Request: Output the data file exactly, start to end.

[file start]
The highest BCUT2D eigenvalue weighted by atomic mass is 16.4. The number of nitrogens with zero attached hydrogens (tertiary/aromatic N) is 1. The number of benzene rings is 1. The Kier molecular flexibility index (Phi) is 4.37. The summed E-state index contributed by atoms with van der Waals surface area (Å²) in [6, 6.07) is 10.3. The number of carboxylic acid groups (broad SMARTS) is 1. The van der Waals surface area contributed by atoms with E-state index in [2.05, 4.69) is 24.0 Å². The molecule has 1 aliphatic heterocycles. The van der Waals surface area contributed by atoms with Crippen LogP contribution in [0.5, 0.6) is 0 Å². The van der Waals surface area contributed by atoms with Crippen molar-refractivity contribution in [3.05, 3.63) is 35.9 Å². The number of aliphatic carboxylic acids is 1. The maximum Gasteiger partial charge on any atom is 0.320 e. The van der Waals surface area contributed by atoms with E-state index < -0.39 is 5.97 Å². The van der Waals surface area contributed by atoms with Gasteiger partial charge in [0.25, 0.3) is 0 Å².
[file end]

The highest BCUT2D eigenvalue weighted by atomic mass is 16.4. The number of nitrogens with zero attached hydrogens (tertiary/aromatic N) is 1. The number of benzene rings is 1. The Kier molecular flexibility index (Phi) is 4.37. The summed E-state index contributed by atoms with van der Waals surface area (Å²) in [6, 6.07) is 10.3. The number of carboxylic acid groups (broad SMARTS) is 1. The van der Waals surface area contributed by atoms with E-state index in [2.05, 4.69) is 24.0 Å². The molecule has 1 aliphatic heterocycles. The van der Waals surface area contributed by atoms with Crippen LogP contribution in [0.5, 0.6) is 0 Å². The van der Waals surface area contributed by atoms with Crippen molar-refractivity contribution in [3.05, 3.63) is 35.9 Å². The number of aliphatic carboxylic acids is 1. The maximum Gasteiger partial charge on any atom is 0.320 e. The van der Waals surface area contributed by atoms with E-state index < -0.39 is 5.97 Å². The van der Waals surface area contributed by atoms with Gasteiger partial charge in [0.25, 0.3) is 0 Å².